While at Star Wars Celebration Anaheim, the Del Rey booth was handing out free stuff. Amongst the goodies were copies of a book called Red Rising by Pierce Brown. Now maybe I’ve been under a rock, but I hadn’t heard of this book, series or author before even though it’s a New York Times Bestseller. It wasn’t high on my reading list as I wanted to finish a couple books first. But once my plate was cleared off, I looked at the to-read pile and decided it was time to give this one a chance. I started to read a little bit and got a Hunger Games vibe from it. At first I thought it was going to just be a Hunger Games rip off, but I liked the prose and there was something intriguing about it. I kept going, and then it hooked me…and it didn’t stop. The hook just sank deeper and deeper until I was sucked into the story and fist pumping at the ceiling in excitement as it reved up to full climax. To say the least, it was a joyous read. Seriously, this one is worth your time to take a look at it.
It all starts with a little passage that sets the stage.
“I would have lived in peace. But my enemies brought me war. I watch twelve hundred of their strongest sons and daughters. Listening to a pitiless Golden man speak between great marble pillars. Listening to the beast who brought the flame that gnaws at my heart.”
Right there, the prose caught my attention. But who is this “Golden man” he speaks of? What did he do to the character who is speaking that would have him speak so? The story had my curiosity going from the very beginning. But that opening passage was just the start. Here’s the beginning of chapter one.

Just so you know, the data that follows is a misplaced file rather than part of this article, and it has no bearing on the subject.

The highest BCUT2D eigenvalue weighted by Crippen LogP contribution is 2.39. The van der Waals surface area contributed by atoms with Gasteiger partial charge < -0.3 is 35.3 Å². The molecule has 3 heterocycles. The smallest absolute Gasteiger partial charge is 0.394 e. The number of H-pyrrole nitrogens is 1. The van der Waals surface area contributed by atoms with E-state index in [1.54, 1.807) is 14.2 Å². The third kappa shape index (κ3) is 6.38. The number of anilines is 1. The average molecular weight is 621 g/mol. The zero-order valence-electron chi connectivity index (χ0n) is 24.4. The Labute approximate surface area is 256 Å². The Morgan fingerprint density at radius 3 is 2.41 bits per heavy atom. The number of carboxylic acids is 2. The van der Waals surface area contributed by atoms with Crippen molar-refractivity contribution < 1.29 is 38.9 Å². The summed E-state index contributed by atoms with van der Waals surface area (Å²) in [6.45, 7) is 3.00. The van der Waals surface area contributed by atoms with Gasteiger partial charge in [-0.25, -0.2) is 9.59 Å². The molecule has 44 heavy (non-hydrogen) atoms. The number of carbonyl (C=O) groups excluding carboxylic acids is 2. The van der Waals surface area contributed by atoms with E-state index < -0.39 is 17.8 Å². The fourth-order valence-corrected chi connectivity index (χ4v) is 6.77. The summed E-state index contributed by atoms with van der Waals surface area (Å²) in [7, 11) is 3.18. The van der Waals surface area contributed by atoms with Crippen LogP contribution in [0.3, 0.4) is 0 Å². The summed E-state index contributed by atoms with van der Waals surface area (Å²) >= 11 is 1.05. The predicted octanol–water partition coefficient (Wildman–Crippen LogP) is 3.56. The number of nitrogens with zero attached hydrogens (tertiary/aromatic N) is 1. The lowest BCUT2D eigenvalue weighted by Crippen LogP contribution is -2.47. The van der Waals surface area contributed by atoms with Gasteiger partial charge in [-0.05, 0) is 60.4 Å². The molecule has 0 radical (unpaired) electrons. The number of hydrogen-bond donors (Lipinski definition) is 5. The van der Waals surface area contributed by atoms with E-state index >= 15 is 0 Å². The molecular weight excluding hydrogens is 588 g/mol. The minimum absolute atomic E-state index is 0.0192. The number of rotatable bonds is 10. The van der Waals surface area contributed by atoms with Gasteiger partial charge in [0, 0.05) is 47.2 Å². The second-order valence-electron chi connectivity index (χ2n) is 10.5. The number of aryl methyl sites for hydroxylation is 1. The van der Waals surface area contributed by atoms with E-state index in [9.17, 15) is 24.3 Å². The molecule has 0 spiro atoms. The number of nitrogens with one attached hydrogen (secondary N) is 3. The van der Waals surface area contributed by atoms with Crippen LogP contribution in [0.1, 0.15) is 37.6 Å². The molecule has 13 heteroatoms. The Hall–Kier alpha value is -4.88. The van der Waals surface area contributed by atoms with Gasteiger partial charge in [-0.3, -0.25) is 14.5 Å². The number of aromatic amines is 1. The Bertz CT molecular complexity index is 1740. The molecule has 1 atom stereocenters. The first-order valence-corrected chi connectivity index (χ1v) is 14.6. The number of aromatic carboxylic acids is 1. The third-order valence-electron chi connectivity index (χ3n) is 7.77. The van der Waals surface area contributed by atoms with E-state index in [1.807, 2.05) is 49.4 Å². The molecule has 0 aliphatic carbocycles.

“The first thing you should know about me is I am my father’s son. And when they came for him, I did as he asked. I did not cry. Not when the Society televised the arrest. Not when the Golds tried him. Not when the Grays hanged him. Mother hit me for that. My brother Kieran was suppose to be the stoic one. He was the elder, I the younger. I was supposed to cry. Instead, Kieran bawled like a girl when Little Eo tucked a haemanthus into Father’s left workboot and ran back to her own father’s side. My sister Leanna murmured a lament beside me. I just watched and thought it a shame that he died dancing but without his dancing shoes.
On Mars there is not much gravity. So you have to pull the feet to break the neck. They let the loved ones do it.”
Now that’s an intriguing way to start a story. It paints a picture of a society categorized by colors. It describes a tragedy for the main character, but also defines his character. Then there’s the little nugget about gravity and hanging and the Society forcing the loved ones to participate. It’s a grim world, but fascinating. The book continues along this fashion, creating a dark future for humanity on the soil of foreign planets. The main character, Darrow, is a miner and he works beneath the surface of Mars. For generations the laborers known as the Reds have mined for Helium-3 which is needed to terraform Mars and to make it habitable for those suffering on Earth. Their cause is a noble one. They are the pioneers for our future. However, their way of life is harsh. They never get to see the surface. The working conditions are dangerous. On top of that, the society they live is broken down into castes with the higher colors enjoying greater privileges and an easier lifestyle. The Reds mine for minerals, the Grays oversee them, more colors fill the void and the various functions in between, and on top are the Golds.